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Sponsored Understand the ever-changing ELD

Posted: February 20, 2018 by Derek Clouthier

Thanks to government mandates in the U.S. and soon Canada, electronic logging devices (ELDs) have been one of the most talked about aspects of the trucking industry for the past several years.

However, when ELDs are discussed it is usually for their ability to track a driver’s hours-of-service (HOS), and several additional features that can be beneficial to carriers are often ignored.

“The technology has dramatically changed, particularly from 2010 and beyond,” says Rob Eskens, vice-president of sales for Manitoulin Transport.

Manitoulin has been using on-board computer systems for many years and made the transition to PeopleNet’s ELD and on-board system in 2010 because it offered the ability to gather all the big data being collected from the company’s fleet, placing it in one spot through new programs that made the information more manageable to analyze.

“It increased our efficiencies in what we were looking at and what’s happening with each particular unit,” says Eskens, adding that the ELD makes up just one component of the company’s entire on-board computer system.

“The actual on-board computer is monitoring things like idling and speed,” he adds. “It helps us reduce stuff like truck exhaust emissions.”

Lowering emissions is important to Manitoulin, and not just for the obvious reasons of reducing fuel consumption and saving money.

Eskens said with most carriers now looking to lower their greenhouse gas (GHG) emissions, and customers wanting fleets they do business with to do the same, ELDs and on-board computers have enabled Manitoulin to position itself in the market by being able to prove it is curbing its carbon footprint.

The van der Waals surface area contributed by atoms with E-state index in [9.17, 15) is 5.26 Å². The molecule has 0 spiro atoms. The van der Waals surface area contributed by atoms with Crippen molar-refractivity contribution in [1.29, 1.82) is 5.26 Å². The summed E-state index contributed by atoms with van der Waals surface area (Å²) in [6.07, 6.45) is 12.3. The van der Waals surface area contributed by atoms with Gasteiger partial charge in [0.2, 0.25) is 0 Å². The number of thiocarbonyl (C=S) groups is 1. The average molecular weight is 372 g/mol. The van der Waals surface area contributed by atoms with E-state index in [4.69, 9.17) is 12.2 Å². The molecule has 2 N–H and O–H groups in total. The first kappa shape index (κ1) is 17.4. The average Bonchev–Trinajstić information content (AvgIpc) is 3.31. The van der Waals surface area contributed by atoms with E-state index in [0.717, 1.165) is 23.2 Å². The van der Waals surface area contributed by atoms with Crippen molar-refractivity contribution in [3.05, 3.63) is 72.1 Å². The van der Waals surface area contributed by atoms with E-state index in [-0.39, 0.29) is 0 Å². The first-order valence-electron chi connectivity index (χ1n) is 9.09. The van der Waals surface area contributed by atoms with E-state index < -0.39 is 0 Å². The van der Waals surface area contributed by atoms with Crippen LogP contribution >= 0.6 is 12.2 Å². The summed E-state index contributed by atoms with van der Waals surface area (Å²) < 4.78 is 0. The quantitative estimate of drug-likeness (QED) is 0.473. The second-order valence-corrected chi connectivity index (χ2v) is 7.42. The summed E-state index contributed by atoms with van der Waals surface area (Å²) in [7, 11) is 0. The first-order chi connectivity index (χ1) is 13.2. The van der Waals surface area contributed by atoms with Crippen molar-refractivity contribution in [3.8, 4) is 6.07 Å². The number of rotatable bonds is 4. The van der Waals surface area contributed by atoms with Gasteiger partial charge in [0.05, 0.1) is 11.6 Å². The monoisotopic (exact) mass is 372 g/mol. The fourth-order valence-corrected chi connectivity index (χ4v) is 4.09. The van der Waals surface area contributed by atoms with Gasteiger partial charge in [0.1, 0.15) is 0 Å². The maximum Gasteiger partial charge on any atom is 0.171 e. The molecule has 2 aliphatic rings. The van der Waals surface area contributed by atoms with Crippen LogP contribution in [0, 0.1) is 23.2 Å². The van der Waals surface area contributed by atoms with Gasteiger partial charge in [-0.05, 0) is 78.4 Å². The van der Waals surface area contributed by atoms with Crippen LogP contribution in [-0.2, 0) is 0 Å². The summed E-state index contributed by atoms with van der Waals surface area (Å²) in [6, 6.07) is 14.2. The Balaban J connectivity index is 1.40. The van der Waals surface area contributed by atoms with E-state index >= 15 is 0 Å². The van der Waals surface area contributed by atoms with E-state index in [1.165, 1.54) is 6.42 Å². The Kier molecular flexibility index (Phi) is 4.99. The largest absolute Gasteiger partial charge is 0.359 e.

Tom Cuthbertson is the vice-president of regulatory compliance for Omnitracs, and he says companies need to understand the difference between fleet management products and ELDs, which may not record fleet management information.

“Omnitracs’ fleet management products capture information for fuel management, vehicle performance, dispatch messaging, driver behavior, and comprehensive integration with fleet management systems to support all if not most of the operations of a carrier, regardless of their size,” says Cuthbertson.

Like Eskens, Cuthbertson said the evolution of ELDs and on-board computer systems have come a long way over the past decade, producing specific exception reporting structures that are more comprehensive for a carrier’s day-to-day needs.

There are alerts for low hours, aiding the driver and shipper when it comes to service level needs, as well as fuel management to help with international fuel tax agreement payments.

With Omnitracs and other technology companies developing new tools to help fleets manage their operations, and a Canadian ELD mandate set to kick in by 2020, Cuthbertson says it is important for trucking companies to be on the ball.

“I would remind carriers to be sure that the training is company-wide and the driver gets sufficient time,” he says.

Ken Davey, director of IT and loss prevention for Accord Transportation, says his company helped drivers get used to the idea of operating ELDs by making the use of smartphones mandatory prior to implementing e-logs.